Gov. Ron DeSantis and his government have enacted laws that outlaw a form of free speech. Among these laws are the Individual Freedom Act, also known as Florida’s Stop Woke Act (HB 7), and SB 266, which prohibits general college courses from “teaching theories that systemic racism, sexism, oppression and privilege are inherent in the institutions of the United States and were created to maintain social, political and economic inequities.” These laws can make it illegal to discuss why there are systematic racial disparities in birth rates, occupations, income, wealth, health and mortality.
Backers of the bills assert this form of speech is banned because it may cause a person to feel “guilt, anguish, or other forms of psychological distress.” Consequently, these laws will “free” Floridians from having to attend workshops or take classes that discuss the causes and consequences of systematic racial disparities.
The critical question then becomes, how will DeSantis enforce these laws? That is, how can you police free speech? Diabolically, these laws deputize individuals to inform the appropriate authorities if, for some arbitrary reason, they felt “guilt, anguish, or other forms of psychological distress” after being exposed to discussions about systemic racial disparities. As a result, these laws will create an army of collaborators/informants/sympathizers who will police our classrooms and corporations. In short, DeSantis has created an army of “feeling police” that will function to purge our corporations and schools from any discussion of systemic racial disparities.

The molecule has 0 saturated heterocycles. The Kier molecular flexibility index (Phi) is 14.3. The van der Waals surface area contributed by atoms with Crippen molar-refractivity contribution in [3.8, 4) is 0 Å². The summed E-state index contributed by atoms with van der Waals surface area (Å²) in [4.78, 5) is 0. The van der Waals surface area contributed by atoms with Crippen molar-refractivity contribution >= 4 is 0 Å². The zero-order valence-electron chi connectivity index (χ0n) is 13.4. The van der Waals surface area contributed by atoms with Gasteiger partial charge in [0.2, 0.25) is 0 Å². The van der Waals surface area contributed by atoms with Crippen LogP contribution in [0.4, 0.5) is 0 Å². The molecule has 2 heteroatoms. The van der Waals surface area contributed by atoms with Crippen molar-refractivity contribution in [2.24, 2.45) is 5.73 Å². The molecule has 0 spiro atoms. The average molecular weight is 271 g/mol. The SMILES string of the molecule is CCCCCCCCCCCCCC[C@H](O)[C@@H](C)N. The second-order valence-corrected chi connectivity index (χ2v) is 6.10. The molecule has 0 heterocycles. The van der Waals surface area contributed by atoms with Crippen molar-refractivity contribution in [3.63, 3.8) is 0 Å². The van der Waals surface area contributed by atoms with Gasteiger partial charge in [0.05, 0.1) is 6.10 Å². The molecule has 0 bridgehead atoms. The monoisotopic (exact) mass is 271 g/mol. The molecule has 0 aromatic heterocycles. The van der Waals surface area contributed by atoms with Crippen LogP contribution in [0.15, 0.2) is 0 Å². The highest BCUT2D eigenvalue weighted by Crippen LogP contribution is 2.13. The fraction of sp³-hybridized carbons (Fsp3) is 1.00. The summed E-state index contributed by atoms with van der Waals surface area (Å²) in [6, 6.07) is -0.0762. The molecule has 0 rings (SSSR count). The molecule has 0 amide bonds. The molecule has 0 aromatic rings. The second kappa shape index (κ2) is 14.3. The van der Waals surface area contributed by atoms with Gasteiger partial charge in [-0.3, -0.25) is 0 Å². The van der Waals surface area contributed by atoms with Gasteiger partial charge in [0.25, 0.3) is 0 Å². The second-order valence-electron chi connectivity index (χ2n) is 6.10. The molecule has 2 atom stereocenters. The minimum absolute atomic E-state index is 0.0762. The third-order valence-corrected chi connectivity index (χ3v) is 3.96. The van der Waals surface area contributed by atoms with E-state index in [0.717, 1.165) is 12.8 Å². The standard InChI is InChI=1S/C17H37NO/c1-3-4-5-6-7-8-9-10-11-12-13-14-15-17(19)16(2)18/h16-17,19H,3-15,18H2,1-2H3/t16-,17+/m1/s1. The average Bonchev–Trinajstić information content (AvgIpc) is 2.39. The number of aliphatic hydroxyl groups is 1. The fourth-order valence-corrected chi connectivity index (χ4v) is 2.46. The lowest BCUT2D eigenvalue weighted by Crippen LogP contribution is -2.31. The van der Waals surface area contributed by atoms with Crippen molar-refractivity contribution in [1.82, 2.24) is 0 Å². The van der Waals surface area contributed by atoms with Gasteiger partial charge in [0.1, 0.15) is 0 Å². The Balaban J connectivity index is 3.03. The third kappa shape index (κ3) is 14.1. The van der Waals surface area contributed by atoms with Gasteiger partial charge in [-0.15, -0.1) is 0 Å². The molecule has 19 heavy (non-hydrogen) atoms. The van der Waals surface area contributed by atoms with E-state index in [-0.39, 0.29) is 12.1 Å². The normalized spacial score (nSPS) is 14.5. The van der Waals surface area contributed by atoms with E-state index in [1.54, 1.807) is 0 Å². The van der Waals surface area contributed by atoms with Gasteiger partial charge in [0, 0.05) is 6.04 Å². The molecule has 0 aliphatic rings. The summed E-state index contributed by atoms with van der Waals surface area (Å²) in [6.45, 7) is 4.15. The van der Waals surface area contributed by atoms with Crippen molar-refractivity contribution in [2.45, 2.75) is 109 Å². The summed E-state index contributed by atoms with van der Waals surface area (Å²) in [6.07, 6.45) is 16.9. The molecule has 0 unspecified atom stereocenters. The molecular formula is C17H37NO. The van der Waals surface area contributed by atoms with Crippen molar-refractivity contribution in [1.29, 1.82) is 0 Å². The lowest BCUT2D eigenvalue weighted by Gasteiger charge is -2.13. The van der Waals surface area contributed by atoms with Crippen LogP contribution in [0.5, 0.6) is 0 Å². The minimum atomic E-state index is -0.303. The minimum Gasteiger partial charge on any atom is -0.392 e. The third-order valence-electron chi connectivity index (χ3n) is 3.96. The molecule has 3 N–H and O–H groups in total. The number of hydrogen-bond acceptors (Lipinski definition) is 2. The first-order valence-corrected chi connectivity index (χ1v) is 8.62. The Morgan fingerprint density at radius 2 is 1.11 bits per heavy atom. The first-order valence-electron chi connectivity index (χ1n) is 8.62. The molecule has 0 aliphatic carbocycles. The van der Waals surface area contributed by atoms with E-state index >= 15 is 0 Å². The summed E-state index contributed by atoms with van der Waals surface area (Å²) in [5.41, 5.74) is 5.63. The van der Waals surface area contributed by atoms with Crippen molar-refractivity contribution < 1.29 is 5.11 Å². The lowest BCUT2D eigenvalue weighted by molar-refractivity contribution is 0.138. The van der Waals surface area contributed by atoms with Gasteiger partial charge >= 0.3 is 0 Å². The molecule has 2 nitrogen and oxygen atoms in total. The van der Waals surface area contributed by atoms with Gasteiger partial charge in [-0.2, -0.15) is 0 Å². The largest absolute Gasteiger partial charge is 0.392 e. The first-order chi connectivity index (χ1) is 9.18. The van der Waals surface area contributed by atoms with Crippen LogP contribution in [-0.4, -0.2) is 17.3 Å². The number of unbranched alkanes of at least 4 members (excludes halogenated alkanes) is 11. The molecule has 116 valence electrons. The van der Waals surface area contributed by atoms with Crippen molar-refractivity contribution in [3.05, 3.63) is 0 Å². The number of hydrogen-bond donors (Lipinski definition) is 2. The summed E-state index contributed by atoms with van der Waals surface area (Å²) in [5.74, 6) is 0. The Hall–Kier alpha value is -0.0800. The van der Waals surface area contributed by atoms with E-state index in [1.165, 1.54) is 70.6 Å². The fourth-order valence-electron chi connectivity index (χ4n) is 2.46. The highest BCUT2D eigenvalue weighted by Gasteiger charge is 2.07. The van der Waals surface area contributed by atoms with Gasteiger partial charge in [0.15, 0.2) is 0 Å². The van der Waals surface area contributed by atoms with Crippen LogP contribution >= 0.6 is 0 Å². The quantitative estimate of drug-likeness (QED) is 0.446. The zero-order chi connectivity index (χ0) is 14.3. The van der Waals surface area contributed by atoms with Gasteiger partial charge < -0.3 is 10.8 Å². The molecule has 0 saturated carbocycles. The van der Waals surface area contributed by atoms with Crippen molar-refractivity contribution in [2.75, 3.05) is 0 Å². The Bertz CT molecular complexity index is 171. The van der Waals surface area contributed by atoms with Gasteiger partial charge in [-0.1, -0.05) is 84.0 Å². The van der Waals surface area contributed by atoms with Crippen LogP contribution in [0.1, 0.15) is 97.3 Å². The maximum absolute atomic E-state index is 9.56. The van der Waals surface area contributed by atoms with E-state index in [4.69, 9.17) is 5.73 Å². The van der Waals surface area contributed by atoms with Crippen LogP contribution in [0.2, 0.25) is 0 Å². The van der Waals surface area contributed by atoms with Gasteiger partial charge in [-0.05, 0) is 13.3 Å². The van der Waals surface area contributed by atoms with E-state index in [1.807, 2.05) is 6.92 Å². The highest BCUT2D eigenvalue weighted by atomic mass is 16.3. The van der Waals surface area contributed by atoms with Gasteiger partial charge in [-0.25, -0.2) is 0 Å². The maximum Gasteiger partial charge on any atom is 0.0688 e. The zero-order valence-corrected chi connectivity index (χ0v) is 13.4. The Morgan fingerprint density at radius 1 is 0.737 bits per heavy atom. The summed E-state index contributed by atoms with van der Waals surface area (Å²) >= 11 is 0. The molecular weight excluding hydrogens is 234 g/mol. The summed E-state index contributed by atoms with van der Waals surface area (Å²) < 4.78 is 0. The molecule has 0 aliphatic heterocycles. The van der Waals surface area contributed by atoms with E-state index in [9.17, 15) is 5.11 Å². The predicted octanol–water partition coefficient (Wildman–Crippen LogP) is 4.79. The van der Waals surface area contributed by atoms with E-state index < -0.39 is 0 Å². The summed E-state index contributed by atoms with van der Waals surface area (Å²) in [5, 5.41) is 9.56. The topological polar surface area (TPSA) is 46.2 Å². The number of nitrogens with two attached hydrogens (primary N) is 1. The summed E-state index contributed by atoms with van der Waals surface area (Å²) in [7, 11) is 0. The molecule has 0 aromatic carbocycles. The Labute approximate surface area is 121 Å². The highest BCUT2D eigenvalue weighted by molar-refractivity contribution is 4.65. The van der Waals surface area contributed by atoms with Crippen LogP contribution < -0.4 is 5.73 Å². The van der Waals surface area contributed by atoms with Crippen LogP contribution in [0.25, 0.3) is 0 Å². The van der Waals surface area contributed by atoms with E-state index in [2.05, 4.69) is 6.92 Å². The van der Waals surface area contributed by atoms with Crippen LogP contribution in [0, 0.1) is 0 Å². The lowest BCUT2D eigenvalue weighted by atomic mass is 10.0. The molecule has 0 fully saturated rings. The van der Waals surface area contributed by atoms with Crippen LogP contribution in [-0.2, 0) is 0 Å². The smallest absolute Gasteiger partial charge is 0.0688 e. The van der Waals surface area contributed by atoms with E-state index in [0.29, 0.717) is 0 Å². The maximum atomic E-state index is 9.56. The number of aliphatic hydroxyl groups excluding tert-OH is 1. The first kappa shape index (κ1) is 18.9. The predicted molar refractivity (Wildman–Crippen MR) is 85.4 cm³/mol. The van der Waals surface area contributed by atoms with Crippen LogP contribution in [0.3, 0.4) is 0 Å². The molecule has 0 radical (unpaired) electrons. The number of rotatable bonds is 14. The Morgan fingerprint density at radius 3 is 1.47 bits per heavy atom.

In addition, these laws empower Florida’s government to punish corporations (for example, Disney) or schools that allegedly caused an individual to be “anguished.” These laws endow the government to fine corporations and to withhold support from Florida’s universities if they do not purge discussions of systemic racial disparities.
Thus, as a result of these laws, universities and corporations are now in continuous fear that an anguished “feeling police officer” is in their midst, an empowered sympathizer who will report them to the appropriate authorities for being politically incorrect. But, of course, this is Florida’s government intent. It will control free speech by creating fear within these institutions that a collaborator declares that she or he felt “anguished.” DeSantis wants everyone to be walking on eggshells waiting to be accused.
Note that these laws do not spell out the due process rights afforded to individuals, schools or corporations that have been “accused” by a “feeling police.” Problematically, how can an accused individual and their employer disprove that the collaborator subjectively felt “anguished” after being exposed to the idea that there are systemic racial disparities?
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Of course, these laws do not specify why someone would feel “anguished” or guilty just because they were exposed to the idea that there are systemic racial disparities. They also do not specify why only “anguished” feelings result in persecutions. It could be equally argued that only people who feel contentment/ joy when learning that there are racial disparities should be reported to the “feeling police.”
The latter should be a warning. Times change; the pendulum swings back. Beware, allowing governments to purge free speech is systemic oppression. It violates what it means to be a free citizen of the United States of America.
James Unnever is a research fellow at the University of Cincinnati Center for Communities & Justice. Unnever was rated in the top 1.5% among “criminology” researchers worldwide. He recently retired as a professor of criminology from the University of South Florida.